Breeders' Cup Buzz: Trainers Discuss The Event's Greatest Training Feats - Horse Racing News | Paulick Report

Breeders’ Cup Buzz: Trainers Discuss The Event’s Greatest Training Feats

Pleasantly Perfect led a quartet of Mandella-trained winners in the 2003 Breeders’ Cup

It takes an incredible amount of work to get a horse to the starting gate in any race, much less the Breeders' Cup, but some efforts take a little something extra.

In this installment of Breeders' Cup Buzz, we asked current and former trainers for their opinions on the most impressive training feats in the event's history. For some, the answer lied in an individual horse's performance, while others looked at dominance over the course of a card.

Kenny McPeek

“Dick Mandella winning four in a day (at the 2003 Breeders' Cup). I was there that day, and I think even Dick was in shock.”

Mandella's quartet of winners during the 2003 Breeders' Cup at Santa Anita Park were Halfbridled in the Juvenile Fillies, Action This Day in the Juvenile, Johar in the turf, and Pleasantly Perfect in the Classic.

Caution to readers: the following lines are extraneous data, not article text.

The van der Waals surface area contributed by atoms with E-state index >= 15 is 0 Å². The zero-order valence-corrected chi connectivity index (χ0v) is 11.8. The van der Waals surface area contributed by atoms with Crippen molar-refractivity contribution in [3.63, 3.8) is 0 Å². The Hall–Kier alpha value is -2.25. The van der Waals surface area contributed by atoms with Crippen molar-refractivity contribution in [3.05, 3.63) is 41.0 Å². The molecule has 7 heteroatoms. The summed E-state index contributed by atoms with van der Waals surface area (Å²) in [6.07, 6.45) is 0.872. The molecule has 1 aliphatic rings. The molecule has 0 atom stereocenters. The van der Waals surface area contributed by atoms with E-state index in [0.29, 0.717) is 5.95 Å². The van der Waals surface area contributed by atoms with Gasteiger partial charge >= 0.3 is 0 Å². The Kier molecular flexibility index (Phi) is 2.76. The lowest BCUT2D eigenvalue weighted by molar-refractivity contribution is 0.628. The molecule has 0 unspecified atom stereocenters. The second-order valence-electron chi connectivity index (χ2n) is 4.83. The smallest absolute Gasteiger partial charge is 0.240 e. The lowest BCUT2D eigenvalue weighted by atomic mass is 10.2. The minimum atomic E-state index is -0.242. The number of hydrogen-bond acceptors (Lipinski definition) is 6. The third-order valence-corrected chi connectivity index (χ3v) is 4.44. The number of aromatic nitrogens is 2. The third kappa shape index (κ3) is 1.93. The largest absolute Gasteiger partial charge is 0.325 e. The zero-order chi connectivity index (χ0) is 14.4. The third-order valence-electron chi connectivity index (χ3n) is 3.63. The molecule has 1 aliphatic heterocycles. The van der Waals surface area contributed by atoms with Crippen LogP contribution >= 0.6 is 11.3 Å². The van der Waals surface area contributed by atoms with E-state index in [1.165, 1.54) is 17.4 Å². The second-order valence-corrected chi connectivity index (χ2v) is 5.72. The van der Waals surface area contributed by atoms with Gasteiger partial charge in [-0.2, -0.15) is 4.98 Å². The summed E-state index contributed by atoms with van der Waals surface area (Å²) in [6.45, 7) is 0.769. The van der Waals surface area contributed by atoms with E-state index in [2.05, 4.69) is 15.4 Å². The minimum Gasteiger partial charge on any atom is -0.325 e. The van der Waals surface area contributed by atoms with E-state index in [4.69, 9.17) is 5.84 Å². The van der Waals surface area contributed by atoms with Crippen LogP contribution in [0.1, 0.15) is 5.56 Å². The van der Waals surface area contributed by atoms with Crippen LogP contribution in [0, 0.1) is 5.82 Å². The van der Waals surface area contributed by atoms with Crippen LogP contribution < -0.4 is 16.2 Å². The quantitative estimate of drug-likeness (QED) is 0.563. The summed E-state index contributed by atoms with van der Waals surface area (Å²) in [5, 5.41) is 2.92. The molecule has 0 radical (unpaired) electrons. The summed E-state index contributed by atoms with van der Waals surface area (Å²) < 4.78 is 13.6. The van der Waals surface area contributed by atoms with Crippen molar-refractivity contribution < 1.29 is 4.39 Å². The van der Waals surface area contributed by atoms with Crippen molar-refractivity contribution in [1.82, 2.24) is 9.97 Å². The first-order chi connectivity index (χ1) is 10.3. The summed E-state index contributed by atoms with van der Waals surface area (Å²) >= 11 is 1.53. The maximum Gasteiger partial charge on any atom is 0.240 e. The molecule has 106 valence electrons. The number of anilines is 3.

Elliott Walden

“Da Hoss and Michael Dickinson (in the 1998 Mile). He had a long, long time off, and it was a heck of a performance to come off that layoff.”

After winning the 1996 Breeders' Cup Mile at Woodbine, Da Hoss didn't race for 715 days, hampered by recurring injuries that kept halting his progress on the comeback trail. Dickinson finally got the horse right for a return start in a Colonial Downs allowance less than a month before the 1998 Mile at Churchill Downs. He won the race at Colonial Downs, then won by a head in the Breeders Cup; an effort billed by announcer Tom Durkin “the greatest comeback since Lazarus.”

Steve Asmussen

“Wild Again, because he was the first one (to win the Classic).”

Wild Again, trained by Vincent Timphony, made history as the first Breeders' Cup Classic winner in 1984 at Hollywood Park. He raced 16 times that season, winning six, including the G1 Meadowlands Cup, the G2 New Orleans Handicap, and the G2 Oaklawn Handicap.

Chad Summers

“Da Hoss. Training horses is always stressful – training good horses is many sleepless nights – to take a horse who won the Breeders' Cup and not make it back to the races for almost one year – prep in an allowance at Colonial Downs in his only start in a year, and have the confidence off that race to go on to the Breeders' Cup and win it again – I can't imagine what the day-to-day thoughts were and training job Michael Dickinson did to have him ready to go.

“All connections who have run well in Breeders' Cup should be commended but that was the most impressive one to me.”

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